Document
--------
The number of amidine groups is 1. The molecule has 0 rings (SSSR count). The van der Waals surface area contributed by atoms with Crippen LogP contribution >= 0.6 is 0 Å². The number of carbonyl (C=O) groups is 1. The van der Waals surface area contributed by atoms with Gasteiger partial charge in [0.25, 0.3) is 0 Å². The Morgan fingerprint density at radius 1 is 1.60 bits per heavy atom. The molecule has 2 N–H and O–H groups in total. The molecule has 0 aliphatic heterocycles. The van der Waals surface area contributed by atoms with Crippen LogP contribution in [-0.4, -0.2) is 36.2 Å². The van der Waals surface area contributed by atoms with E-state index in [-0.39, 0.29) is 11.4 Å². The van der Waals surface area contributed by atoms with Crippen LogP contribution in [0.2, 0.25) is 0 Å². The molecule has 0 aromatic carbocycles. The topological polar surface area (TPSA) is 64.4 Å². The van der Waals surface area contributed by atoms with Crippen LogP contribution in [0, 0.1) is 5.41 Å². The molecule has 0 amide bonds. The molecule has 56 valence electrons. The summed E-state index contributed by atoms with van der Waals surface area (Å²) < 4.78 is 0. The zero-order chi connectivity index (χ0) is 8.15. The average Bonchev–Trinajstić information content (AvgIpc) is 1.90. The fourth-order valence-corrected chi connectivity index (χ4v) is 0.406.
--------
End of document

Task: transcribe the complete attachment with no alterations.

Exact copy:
The number of amidine groups is 1. The molecule has 0 rings (SSSR count). The van der Waals surface area contributed by atoms with Crippen LogP contribution >= 0.6 is 0 Å². The number of carbonyl (C=O) groups is 1. The van der Waals surface area contributed by atoms with Gasteiger partial charge in [0.25, 0.3) is 0 Å². The Morgan fingerprint density at radius 1 is 1.60 bits per heavy atom. The molecule has 2 N–H and O–H groups in total. The molecule has 0 aliphatic heterocycles. The van der Waals surface area contributed by atoms with Crippen LogP contribution in [-0.4, -0.2) is 36.2 Å². The van der Waals surface area contributed by atoms with E-state index in [-0.39, 0.29) is 11.4 Å². The van der Waals surface area contributed by atoms with Crippen LogP contribution in [0.2, 0.25) is 0 Å². The molecule has 0 aromatic carbocycles. The topological polar surface area (TPSA) is 64.4 Å². The van der Waals surface area contributed by atoms with Crippen LogP contribution in [0, 0.1) is 5.41 Å². The molecule has 0 amide bonds. The molecule has 56 valence electrons. The summed E-state index contributed by atoms with van der Waals surface area (Å²) < 4.78 is 0. The zero-order chi connectivity index (χ0) is 8.15. The average Bonchev–Trinajstić information content (AvgIpc) is 1.90. The fourth-order valence-corrected chi connectivity index (χ4v) is 0.406.